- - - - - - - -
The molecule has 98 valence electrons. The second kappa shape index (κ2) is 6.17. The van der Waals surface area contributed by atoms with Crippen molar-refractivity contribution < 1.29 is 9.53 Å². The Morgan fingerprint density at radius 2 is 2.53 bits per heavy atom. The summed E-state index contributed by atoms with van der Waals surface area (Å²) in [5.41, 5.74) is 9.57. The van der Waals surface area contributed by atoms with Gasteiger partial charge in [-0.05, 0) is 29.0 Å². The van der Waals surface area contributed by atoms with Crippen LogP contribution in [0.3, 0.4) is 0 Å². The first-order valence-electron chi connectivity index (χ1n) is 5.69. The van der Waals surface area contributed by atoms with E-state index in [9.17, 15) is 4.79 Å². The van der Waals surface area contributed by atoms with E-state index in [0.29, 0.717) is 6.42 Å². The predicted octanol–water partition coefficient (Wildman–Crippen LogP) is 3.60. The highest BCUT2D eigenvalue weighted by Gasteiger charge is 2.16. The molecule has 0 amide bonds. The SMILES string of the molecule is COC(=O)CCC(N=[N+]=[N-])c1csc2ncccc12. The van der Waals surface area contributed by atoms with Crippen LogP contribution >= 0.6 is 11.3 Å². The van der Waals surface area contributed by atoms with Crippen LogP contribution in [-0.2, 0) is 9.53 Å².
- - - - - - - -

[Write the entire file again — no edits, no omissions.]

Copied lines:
The molecule has 98 valence electrons. The second kappa shape index (κ2) is 6.17. The van der Waals surface area contributed by atoms with Crippen molar-refractivity contribution < 1.29 is 9.53 Å². The Morgan fingerprint density at radius 2 is 2.53 bits per heavy atom. The summed E-state index contributed by atoms with van der Waals surface area (Å²) in [5.41, 5.74) is 9.57. The van der Waals surface area contributed by atoms with Gasteiger partial charge in [-0.05, 0) is 29.0 Å². The van der Waals surface area contributed by atoms with Crippen LogP contribution in [0.3, 0.4) is 0 Å². The first-order valence-electron chi connectivity index (χ1n) is 5.69. The van der Waals surface area contributed by atoms with E-state index in [9.17, 15) is 4.79 Å². The van der Waals surface area contributed by atoms with E-state index in [0.29, 0.717) is 6.42 Å². The predicted octanol–water partition coefficient (Wildman–Crippen LogP) is 3.60. The highest BCUT2D eigenvalue weighted by Gasteiger charge is 2.16. The molecule has 0 amide bonds. The SMILES string of the molecule is COC(=O)CCC(N=[N+]=[N-])c1csc2ncccc12. The van der Waals surface area contributed by atoms with Crippen LogP contribution >= 0.6 is 11.3 Å². The van der Waals surface area contributed by atoms with Crippen LogP contribution in [-0.2, 0) is 9.53 Å².